Phoenix House Uses the West Side Story Project to Disrupt the Cycle of Youth Violence
In September 2011, Phoenix House, one of the nation’s leading non-profit providers of substance abuse treatment, received a two-year grant from the Department of Justice to address the issue of youth violence using a curriculum called the West Side Story Project. For the past year, Phoenix House has been working with young adults at six of our program sites to deconstruct cultural stereotypes, build relationships with members of law enforcement, and promote peaceful conflict resolution – using themes and content from the musical West Side Story.
Funded via the Office of Community Oriented Policing Services (COPS), the West Side Story Project got its start in Seattle in 2007, with the goal of increasing the capacity of law enforcement agencies to positively interact with at-risk kids through community partnerships. Phoenix House is fortunate to have had the project’s creator, Anna Laszlo, guiding our implementation of the grant across the country. Our work would not be possible without the participation of police departments in Arlington, Virginia; Dallas, Texas; Los Angeles and Santa Ana, California; and New York City and Suffolk County, New York.
The West Side Story Project curriculum is a perfect fit for the young people Phoenix House serves, many of whom come from disadvantaged communities and have experienced juvenile justice system and gang involvement. A wonderful side-effect of the grant is that it gives underserved youth access to theatre arts, many for the first time, and to the proven therapeutic value of creative expression.
During role reversal exercises, police officers act out scenes as Jets, the fictional gang immortalized with their “rivals” the Sharks in West Side Story, while youth assume the part of Officer Krupke. To kick start a dialogue about cultural differences, everyone performs from both a Jet’s and a Shark’s point of view. These roles are discussed in terms of the participants’ real-life experiences with crime, racism, stereotypes, and violence. Inevitably, commonalities are found and lasting relationships are built.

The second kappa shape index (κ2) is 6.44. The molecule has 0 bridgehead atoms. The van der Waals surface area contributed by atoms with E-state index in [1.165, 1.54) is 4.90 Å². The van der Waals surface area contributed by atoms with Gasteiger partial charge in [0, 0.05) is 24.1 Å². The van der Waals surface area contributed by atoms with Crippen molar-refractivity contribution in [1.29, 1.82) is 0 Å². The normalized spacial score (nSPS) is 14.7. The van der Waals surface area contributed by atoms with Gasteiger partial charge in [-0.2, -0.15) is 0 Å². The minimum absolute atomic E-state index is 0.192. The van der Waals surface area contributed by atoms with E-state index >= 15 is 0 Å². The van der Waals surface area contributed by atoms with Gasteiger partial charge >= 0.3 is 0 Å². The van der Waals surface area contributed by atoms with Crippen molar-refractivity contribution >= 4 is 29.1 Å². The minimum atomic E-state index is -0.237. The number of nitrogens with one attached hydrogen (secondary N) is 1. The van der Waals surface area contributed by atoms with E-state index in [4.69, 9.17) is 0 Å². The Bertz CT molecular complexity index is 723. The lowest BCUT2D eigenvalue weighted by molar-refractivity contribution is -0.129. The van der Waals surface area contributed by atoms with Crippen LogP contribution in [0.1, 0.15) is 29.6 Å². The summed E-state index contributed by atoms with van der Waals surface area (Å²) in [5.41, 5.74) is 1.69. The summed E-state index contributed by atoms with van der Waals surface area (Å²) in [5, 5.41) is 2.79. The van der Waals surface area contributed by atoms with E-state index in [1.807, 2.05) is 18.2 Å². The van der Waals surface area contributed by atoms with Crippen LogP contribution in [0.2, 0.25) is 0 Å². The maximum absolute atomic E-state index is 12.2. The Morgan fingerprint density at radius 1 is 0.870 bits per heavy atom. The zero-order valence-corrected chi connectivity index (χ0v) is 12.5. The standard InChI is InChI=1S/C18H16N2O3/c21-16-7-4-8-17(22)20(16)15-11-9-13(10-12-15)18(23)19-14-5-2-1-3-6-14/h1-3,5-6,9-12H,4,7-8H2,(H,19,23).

We have witnessed many meaningful interactions between youth and police officers since last September – many “Aha!” moments as both the young adults and the officers achieved a greater understanding of one another. Milestones include a Youth Summit in California that highlighted artwork and performances by the adolescents in our Los Angeles program, inspired by their participation in the West Side Story Project. The young adults in our New York City program got to work on the curriculum with Broadway veteran Norm Lewis, who was nominated for a Tony award this year for his starring role in Porgy and Bess.
Phoenix House is grateful to be able to provide the youth in our programs with the positive and life-changing experiences participating in the West Side Story Project provides, and looks forward to another successful year working with our wonderful theatre partners, local law enforcement agencies, and other community stakeholders to end the cycle of youth violence.
Amy Singer is a Senior Vice President and Director of Public/Private Partnerships & Business Development at Phoenix House. She previously chaired the National Advisory Committee for Robert Wood Johnson Foundation’s Reclaiming Futures initiative. Prior to her tenure at Phoenix House, Ms. Singer worked as Deputy Commissioner for Strategic Planning and Programs for the New York City Department of Correction; Assistant Secretary for Criminal Justice, Boston, MA; and Chief of the Victim Witness Service Bureau in Cambridge, MA. Ms. Singer holds a B.A. from American University and an M.P.A. from the Kennedy School of Government, Harvard University, where she was selected as the Arthur D. Little Fellow.